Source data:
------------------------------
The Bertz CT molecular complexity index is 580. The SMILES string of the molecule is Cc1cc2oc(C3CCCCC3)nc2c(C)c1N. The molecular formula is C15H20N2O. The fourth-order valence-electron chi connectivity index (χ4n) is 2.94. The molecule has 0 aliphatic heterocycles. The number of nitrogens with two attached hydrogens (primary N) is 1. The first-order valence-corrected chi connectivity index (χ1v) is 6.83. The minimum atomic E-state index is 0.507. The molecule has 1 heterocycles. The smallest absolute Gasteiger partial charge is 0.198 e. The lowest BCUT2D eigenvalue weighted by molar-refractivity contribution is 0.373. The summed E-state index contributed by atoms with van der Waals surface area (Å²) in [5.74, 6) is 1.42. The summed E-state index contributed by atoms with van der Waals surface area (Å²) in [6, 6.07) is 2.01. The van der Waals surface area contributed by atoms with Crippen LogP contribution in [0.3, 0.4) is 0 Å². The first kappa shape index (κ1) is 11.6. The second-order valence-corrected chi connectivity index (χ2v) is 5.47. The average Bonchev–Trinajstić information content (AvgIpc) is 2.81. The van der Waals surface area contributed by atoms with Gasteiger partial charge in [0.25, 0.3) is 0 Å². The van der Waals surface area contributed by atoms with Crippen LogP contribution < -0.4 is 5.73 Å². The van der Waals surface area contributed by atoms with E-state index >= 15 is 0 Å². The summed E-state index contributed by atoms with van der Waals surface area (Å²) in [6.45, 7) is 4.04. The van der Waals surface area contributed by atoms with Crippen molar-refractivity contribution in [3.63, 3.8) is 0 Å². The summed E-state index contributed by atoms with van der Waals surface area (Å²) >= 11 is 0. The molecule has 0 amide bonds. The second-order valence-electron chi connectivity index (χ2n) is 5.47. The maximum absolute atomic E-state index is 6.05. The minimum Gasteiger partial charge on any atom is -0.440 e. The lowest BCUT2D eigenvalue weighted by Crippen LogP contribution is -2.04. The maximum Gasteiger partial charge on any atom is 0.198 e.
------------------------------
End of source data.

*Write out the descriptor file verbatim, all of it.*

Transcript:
The Bertz CT molecular complexity index is 580. The SMILES string of the molecule is Cc1cc2oc(C3CCCCC3)nc2c(C)c1N. The molecular formula is C15H20N2O. The fourth-order valence-electron chi connectivity index (χ4n) is 2.94. The molecule has 0 aliphatic heterocycles. The number of nitrogens with two attached hydrogens (primary N) is 1. The first-order valence-corrected chi connectivity index (χ1v) is 6.83. The minimum atomic E-state index is 0.507. The molecule has 1 heterocycles. The smallest absolute Gasteiger partial charge is 0.198 e. The lowest BCUT2D eigenvalue weighted by molar-refractivity contribution is 0.373. The summed E-state index contributed by atoms with van der Waals surface area (Å²) in [5.74, 6) is 1.42. The summed E-state index contributed by atoms with van der Waals surface area (Å²) in [6, 6.07) is 2.01. The van der Waals surface area contributed by atoms with Crippen LogP contribution in [0.3, 0.4) is 0 Å². The first kappa shape index (κ1) is 11.6. The second-order valence-corrected chi connectivity index (χ2v) is 5.47. The average Bonchev–Trinajstić information content (AvgIpc) is 2.81. The van der Waals surface area contributed by atoms with Gasteiger partial charge in [0.25, 0.3) is 0 Å². The van der Waals surface area contributed by atoms with Crippen LogP contribution < -0.4 is 5.73 Å². The van der Waals surface area contributed by atoms with E-state index >= 15 is 0 Å². The summed E-state index contributed by atoms with van der Waals surface area (Å²) in [6.45, 7) is 4.04. The van der Waals surface area contributed by atoms with Crippen molar-refractivity contribution in [3.63, 3.8) is 0 Å². The summed E-state index contributed by atoms with van der Waals surface area (Å²) >= 11 is 0. The molecule has 0 amide bonds. The second-order valence-electron chi connectivity index (χ2n) is 5.47. The maximum absolute atomic E-state index is 6.05. The minimum Gasteiger partial charge on any atom is -0.440 e. The lowest BCUT2D eigenvalue weighted by Crippen LogP contribution is -2.04. The maximum Gasteiger partial charge on any atom is 0.198 e.